Zuffa files opposition to New York’s motion to dismiss
December 7, 2012
Last Friday, Zuffa filed its opposition brief to the Attorney General for the state of New York’s motion to dismiss its case in New York. As you may recall, Zuffa (and its fighters named personally in the Complaint) filed its lawsuit against the state of New York for its ban on MMA.
To provide a short procedural history of what’s has happened the past couple of months, the Attorney General for the state of New York (“New York”) filed a motion to dismiss two of Zuffa’s claims back in August which the Court granted. In September, Zuffa amended its Complaint which seemed to add back the two dismissed claims but with different theories. New York has now filed a motion to dismiss the case in its entirety.
Zuffa’s opposition to NY’s motion to dismiss
Among the points argued in the opposition briefing filed on November 30th, Zuffa defends its Amended Complaint by stating that the MMA legislative ban violates the First Amendment.
In its Motion to Dismiss, New York argued that “[c]ompetitive sports are generally not protected by the First Amendment.” Zuffa rebuts this argument in its opposition in arguing that “[f]or First Amendment purposes, there is an essential difference between banning conduct in all circumstances and banning that conduct (as is done here) only when it is done for the purpose of entertaining a live audience. “ Here, Zuffa argues that New York allows the practice of MMA but not when it is in front of a live audience. Thus, the distinction Zuffa argues before the Court is that of audience and not just conduct.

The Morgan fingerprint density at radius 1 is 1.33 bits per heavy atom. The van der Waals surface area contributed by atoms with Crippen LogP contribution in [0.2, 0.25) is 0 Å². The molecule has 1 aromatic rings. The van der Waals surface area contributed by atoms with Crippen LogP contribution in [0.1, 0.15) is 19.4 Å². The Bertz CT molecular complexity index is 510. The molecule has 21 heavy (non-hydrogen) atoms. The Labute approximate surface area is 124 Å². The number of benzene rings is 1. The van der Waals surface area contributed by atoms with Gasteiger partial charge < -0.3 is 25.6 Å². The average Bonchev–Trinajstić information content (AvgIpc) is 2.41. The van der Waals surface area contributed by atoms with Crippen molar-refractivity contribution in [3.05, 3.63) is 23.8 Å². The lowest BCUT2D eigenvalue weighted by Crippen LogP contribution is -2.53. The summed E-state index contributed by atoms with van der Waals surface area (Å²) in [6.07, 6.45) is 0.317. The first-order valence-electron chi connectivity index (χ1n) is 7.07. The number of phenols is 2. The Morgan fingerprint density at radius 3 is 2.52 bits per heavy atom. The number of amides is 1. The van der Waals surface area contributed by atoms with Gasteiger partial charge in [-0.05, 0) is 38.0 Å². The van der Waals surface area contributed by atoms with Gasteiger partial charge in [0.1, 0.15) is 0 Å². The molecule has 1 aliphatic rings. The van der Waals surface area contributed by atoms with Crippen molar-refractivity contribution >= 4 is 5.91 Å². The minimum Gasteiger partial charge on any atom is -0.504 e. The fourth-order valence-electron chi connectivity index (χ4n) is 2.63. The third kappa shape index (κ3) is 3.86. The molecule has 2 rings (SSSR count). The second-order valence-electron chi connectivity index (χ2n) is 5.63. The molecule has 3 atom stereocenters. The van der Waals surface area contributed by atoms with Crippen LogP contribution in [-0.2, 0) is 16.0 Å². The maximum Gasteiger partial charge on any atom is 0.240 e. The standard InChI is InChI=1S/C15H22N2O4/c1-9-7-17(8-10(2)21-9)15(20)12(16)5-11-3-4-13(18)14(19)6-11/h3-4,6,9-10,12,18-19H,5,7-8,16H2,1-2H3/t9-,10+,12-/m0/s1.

For purposes of this post we focus on the First Amendment claim. Zuffa’s opposition does a good job in laying out the differences between New York’s positions on the MMA ban while identifying the inconsistencies in the legislation. Notably, it explains the difference in interpretation of the First Amendment issue.
While New York contends that the First Amendment issue relates to conduct, Zuffa argues that it is not just conduct but the expressive conduct before a live audience. Will the Court agree with Zuffa’s interpretation of its First Amendment argument to survive New York’s Motion to Dismiss?
MMA Payout will continue to monitor as New York files its Reply brief.